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R.I.P. Robert Northern, Jazz Artist Also Known as Brother Ah, Dead at 86

on June 08, 2020, 11:23pm

Accomplished jazz artist Robert Northern, also known as Brother Ah, has died at the age of 86. He passed away on May 31st in Washington, DC after battling a respiratory illness, as reported by the New York Times.

Northern was born in 1934 in Kinston, North Carolina, but was raised primarily in the South Bronx area of New York City. The first few decades of his lengthy music career saw the French horn master serve as a session musician for jazz legends such as John Coltrane, Dizzy Gillespie, Thelonious Monk, Gil Evans, Quincy Jones, and McCoy Tyner. He notably  appeared on records like Monk’s The Thelonious Monk Orchestra at Town Hall from 1959 and Quincy Jones Explores the Music of Henry Mancini released in 1964.

Around this same era, Northern played as part of Sun Ra’s cosmic, ever-evolving ensemble Arkestra, His credits included 1965’s The Heliocentric Worlds of Sun Ra and 1968’s Pictures of Infinity. 

By the early ’70s, Northern found his calling as a bandleader, operating under the moniker Brother Ah. His first proper solo album, Sound Awareness, came in 1972 and featured Max Roach and M’Boom. During this time, he also spent his summers studying non-Western music in Ghana, Kenya, and Tanzania.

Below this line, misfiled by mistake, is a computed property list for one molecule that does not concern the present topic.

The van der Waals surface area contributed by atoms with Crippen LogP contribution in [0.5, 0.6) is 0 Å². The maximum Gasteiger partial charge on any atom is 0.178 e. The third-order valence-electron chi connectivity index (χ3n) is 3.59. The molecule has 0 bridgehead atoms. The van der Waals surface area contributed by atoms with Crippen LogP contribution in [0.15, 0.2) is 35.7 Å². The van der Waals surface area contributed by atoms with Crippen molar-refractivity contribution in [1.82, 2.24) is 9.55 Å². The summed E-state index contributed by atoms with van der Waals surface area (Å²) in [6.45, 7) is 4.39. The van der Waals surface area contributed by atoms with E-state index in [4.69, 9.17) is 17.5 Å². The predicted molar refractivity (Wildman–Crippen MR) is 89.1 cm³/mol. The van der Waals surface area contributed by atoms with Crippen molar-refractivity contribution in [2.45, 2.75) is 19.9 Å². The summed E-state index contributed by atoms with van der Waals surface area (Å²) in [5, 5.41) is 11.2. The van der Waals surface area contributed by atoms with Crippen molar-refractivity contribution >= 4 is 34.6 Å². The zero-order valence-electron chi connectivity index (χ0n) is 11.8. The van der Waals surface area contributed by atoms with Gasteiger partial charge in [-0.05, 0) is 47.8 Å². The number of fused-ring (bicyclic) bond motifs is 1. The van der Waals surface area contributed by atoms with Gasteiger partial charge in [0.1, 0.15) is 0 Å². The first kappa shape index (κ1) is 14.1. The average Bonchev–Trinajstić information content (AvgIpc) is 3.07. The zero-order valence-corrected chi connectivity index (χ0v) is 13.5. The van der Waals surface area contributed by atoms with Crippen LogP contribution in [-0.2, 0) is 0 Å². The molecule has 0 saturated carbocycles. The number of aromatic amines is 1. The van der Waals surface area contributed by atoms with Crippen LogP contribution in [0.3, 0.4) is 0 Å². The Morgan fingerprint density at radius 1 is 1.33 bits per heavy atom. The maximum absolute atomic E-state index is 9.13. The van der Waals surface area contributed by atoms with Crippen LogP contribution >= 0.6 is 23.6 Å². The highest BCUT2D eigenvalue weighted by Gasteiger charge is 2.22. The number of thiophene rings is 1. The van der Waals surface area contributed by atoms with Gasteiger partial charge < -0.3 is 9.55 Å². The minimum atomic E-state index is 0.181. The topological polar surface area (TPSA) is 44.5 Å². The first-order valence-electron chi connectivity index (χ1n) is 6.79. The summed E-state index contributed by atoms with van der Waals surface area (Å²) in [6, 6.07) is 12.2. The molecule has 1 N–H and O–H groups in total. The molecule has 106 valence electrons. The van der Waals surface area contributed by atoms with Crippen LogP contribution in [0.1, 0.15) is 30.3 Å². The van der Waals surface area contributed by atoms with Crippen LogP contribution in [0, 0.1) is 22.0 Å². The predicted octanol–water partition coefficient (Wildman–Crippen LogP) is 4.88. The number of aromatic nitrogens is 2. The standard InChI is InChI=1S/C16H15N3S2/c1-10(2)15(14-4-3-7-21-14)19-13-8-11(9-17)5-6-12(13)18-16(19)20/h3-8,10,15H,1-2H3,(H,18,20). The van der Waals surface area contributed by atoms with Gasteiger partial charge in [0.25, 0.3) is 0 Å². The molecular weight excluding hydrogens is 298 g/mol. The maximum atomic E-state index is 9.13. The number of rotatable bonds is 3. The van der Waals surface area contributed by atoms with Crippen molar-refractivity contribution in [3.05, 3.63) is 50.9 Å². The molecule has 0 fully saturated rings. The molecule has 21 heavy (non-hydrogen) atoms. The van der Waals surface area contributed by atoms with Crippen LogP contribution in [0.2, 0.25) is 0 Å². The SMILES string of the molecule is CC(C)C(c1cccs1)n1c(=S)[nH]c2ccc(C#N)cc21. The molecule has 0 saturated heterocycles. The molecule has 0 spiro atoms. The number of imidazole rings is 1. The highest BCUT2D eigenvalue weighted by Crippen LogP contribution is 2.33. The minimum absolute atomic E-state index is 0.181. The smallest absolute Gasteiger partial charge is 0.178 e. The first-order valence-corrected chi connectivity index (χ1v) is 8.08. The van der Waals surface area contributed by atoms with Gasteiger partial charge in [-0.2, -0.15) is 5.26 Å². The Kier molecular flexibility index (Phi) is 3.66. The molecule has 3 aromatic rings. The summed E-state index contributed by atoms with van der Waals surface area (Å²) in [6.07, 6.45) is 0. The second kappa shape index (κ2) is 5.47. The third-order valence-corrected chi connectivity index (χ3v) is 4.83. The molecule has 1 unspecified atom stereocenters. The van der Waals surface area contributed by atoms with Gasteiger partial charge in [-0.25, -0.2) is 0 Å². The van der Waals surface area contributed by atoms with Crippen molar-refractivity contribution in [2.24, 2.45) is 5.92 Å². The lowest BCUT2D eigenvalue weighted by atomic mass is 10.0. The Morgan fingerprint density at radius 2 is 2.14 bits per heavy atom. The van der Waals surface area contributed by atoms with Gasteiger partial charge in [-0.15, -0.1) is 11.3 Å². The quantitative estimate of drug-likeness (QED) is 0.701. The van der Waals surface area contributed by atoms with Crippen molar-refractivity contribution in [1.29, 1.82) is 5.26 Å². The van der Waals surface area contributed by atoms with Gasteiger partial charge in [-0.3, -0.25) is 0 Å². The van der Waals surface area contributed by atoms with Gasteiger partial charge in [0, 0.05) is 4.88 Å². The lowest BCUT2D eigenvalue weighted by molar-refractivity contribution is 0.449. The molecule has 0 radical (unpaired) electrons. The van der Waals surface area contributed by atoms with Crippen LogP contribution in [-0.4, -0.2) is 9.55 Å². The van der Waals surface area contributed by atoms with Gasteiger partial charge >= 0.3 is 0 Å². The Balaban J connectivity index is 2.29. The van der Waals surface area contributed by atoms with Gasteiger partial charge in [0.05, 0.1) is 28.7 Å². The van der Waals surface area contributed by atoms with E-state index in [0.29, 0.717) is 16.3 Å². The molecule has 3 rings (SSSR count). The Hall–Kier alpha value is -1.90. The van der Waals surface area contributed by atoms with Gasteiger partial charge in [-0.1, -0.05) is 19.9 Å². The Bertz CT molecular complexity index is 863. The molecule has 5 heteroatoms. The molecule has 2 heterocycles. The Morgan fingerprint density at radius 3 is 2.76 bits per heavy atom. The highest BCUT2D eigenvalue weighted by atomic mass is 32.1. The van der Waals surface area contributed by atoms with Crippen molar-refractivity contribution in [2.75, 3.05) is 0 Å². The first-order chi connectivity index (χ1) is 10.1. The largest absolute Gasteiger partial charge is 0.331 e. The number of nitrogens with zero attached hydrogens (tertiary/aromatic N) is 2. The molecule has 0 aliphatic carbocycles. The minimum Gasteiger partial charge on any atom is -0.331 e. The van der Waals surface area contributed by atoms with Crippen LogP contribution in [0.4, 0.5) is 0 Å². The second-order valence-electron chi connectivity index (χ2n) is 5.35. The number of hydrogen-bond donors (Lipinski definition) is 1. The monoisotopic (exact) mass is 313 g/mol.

Northern later taught classes at Dartmouth College, Brown University, and Levine School of Music in DC. He also oversaw a weekly jazz radio program, “The Jazz Collectors”, on DC’s 89.3 WPFW.

In a 2018 interview with Open Sky Jazz, Northern recalled the night he played with Gil Evans at NYC’s legendary Birdland jazz venue,

“I used to sit there, as a teenager, and look at Charlie Parker, and dream, fantasize, myself playing with Bird up there. When I got to play in Birdland, with Gil Evans, I’m sitting on the stage, and I’m looking at where I used to sit, as a teenager. Oh man, it blew my mind.

We were playing opposite John Coltrane, and Miles, and all those cats. I was there. It was a wonderful thing. When we got up, Trane and Miles was up there, so I got a chance to hear them every single night, and meet them, and talk to them, and listen to them, and have conversation with them, in Birdland, the mecca.

I’m looking at where I used to sit, and I’m blowing, man. I said, ‘My God, talking about dreams and visions coming true.’ I would never have thought. Then, I sat in that same thing with Duke Ellington’s band.”


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